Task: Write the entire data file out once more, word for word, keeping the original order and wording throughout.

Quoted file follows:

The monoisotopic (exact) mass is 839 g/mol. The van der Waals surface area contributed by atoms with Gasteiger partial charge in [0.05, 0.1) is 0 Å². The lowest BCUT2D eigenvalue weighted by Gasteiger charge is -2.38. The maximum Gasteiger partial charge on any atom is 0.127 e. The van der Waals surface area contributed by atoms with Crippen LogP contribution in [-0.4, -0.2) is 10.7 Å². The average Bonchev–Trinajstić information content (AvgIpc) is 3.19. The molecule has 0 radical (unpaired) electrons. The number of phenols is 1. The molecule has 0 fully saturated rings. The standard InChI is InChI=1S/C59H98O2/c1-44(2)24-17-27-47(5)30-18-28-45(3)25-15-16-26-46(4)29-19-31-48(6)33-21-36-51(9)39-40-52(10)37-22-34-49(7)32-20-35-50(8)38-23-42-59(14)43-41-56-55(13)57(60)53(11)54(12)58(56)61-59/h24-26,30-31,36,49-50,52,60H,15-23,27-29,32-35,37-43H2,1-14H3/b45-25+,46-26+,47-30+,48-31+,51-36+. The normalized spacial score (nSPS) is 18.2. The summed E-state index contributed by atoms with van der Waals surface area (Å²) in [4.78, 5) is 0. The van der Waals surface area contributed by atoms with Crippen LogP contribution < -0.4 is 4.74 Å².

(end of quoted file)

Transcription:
The monoisotopic (exact) mass is 839 g/mol. The van der Waals surface area contributed by atoms with Gasteiger partial charge in [0.05, 0.1) is 0 Å². The lowest BCUT2D eigenvalue weighted by Gasteiger charge is -2.38. The maximum Gasteiger partial charge on any atom is 0.127 e. The van der Waals surface area contributed by atoms with Crippen LogP contribution in [-0.4, -0.2) is 10.7 Å². The average Bonchev–Trinajstić information content (AvgIpc) is 3.19. The molecule has 0 radical (unpaired) electrons. The number of phenols is 1. The molecule has 0 fully saturated rings. The standard InChI is InChI=1S/C59H98O2/c1-44(2)24-17-27-47(5)30-18-28-45(3)25-15-16-26-46(4)29-19-31-48(6)33-21-36-51(9)39-40-52(10)37-22-34-49(7)32-20-35-50(8)38-23-42-59(14)43-41-56-55(13)57(60)53(11)54(12)58(56)61-59/h24-26,30-31,36,49-50,52,60H,15-23,27-29,32-35,37-43H2,1-14H3/b45-25+,46-26+,47-30+,48-31+,51-36+. The normalized spacial score (nSPS) is 18.2. The summed E-state index contributed by atoms with van der Waals surface area (Å²) in [4.78, 5) is 0. The van der Waals surface area contributed by atoms with Crippen LogP contribution < -0.4 is 4.74 Å².